A new edition of Monopoly created especially for vinophiles, how to grow California wine in conditions of extreme drought, the war on the concept of 'terroir' — all this and more in this week's Wine Digest.

Water & Vice: Producing Intoxicants in an Era of Extreme Drought

Nautilus' Jon Kelvey looks at how Californian winemakers, brewers and marijuana growers are all dealing with the state's record drought, which threatens all three industries.


The War on Terroir

3 Quarks Daily's Dwight Furrow takes a close look at the vigorous debate surrounding terroir, and the science behind whether or not soil composition can actually directly influence the flavour of a wine.

Wine Monopoly

Gargantuan Wine takes a look at the special 'La France Viticole' edition of Monopoly created for French vinophiles.


Beer in the Headlights

Sales of beer have flagged, and wine is becoming increasingly popular among young people. Why is that? Slate's Field Maloney investigates.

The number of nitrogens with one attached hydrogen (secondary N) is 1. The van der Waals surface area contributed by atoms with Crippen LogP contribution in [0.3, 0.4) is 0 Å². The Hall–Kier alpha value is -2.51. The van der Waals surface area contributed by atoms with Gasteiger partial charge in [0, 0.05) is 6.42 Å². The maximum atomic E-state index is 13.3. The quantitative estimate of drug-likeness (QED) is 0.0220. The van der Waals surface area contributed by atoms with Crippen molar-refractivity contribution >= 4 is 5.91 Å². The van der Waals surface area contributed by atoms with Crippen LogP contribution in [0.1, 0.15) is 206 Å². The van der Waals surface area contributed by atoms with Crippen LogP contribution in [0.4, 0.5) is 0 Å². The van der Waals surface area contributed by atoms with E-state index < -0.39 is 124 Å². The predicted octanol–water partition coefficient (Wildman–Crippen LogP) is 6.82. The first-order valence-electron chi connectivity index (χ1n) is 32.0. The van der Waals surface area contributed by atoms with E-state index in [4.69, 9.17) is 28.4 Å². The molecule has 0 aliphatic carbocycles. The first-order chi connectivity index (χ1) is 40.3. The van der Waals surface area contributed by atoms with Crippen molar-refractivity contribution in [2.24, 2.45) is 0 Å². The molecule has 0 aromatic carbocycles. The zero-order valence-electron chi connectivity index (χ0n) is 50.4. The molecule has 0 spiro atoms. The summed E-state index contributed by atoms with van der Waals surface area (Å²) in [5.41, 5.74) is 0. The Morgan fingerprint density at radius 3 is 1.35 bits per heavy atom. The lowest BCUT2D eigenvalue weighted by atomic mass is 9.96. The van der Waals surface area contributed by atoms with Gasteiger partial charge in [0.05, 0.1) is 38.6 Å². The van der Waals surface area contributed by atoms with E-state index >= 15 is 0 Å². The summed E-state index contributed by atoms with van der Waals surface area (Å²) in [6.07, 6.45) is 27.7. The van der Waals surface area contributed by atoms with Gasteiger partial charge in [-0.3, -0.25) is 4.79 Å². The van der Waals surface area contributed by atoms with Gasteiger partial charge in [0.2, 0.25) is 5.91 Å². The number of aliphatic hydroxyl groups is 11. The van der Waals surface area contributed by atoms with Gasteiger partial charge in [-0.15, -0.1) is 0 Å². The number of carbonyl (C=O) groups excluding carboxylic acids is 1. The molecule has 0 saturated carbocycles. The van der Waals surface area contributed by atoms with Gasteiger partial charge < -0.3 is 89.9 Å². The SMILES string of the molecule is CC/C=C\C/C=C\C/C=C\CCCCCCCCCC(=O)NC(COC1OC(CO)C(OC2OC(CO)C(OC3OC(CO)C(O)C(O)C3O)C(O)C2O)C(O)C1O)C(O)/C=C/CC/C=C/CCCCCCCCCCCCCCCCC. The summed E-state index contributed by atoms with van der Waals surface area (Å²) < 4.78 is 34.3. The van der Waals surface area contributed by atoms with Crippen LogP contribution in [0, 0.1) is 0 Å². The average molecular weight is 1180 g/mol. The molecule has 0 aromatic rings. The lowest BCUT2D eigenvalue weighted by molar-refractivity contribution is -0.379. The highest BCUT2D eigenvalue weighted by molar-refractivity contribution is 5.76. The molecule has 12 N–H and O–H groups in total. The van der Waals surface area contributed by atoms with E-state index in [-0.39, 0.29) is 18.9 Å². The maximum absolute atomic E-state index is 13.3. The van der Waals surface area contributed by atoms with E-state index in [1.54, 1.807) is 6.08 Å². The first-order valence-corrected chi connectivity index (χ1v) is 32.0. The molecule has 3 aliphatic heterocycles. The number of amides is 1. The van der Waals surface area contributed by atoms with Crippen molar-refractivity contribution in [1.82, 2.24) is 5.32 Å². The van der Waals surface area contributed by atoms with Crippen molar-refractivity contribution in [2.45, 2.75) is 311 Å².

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Wine Digest: translating wine jargon, a delicious endangered grape, and Bible-era wine

Wine Digest: translating wine jargon, a delicious endangered grape, and Bible-era wine

How does one properly translate wine words from one language into another? Will the delicious but endangered Vlahiko still be around in 20 years? What do wine lovers mean by the word 'smooth?' All that and more in this week's Wine Digest.

One Wine, Two Wine, Red Wine, Blue Wine

How does one properly translate wine jargon from another language into English? Damion Searls from the Paris Review investigates the linguistic walls dividing the various wine worlds.